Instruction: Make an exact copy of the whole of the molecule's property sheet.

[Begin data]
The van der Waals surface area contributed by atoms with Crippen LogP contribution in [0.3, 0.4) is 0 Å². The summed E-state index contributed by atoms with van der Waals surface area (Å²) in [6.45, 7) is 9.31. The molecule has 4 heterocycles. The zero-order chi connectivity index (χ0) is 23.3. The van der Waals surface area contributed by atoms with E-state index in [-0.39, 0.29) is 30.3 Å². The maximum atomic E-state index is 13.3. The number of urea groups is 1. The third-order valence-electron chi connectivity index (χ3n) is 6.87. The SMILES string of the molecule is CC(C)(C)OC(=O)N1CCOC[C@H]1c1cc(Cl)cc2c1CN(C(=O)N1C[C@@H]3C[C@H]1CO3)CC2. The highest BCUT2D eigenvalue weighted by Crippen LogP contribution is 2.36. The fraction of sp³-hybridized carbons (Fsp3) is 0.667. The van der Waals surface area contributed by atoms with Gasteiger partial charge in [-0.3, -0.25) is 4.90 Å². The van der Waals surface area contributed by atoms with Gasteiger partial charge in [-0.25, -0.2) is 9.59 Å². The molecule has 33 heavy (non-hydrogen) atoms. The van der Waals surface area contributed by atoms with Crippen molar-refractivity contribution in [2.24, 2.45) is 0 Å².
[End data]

The van der Waals surface area contributed by atoms with Crippen LogP contribution in [0.3, 0.4) is 0 Å². The summed E-state index contributed by atoms with van der Waals surface area (Å²) in [6.45, 7) is 9.31. The molecule has 4 heterocycles. The zero-order chi connectivity index (χ0) is 23.3. The van der Waals surface area contributed by atoms with E-state index in [-0.39, 0.29) is 30.3 Å². The maximum atomic E-state index is 13.3. The number of urea groups is 1. The third-order valence-electron chi connectivity index (χ3n) is 6.87. The SMILES string of the molecule is CC(C)(C)OC(=O)N1CCOC[C@H]1c1cc(Cl)cc2c1CN(C(=O)N1C[C@@H]3C[C@H]1CO3)CC2. The highest BCUT2D eigenvalue weighted by Crippen LogP contribution is 2.36. The fraction of sp³-hybridized carbons (Fsp3) is 0.667. The van der Waals surface area contributed by atoms with Gasteiger partial charge in [-0.3, -0.25) is 4.90 Å². The van der Waals surface area contributed by atoms with Gasteiger partial charge in [-0.25, -0.2) is 9.59 Å². The molecule has 33 heavy (non-hydrogen) atoms. The van der Waals surface area contributed by atoms with Crippen molar-refractivity contribution in [2.24, 2.45) is 0 Å².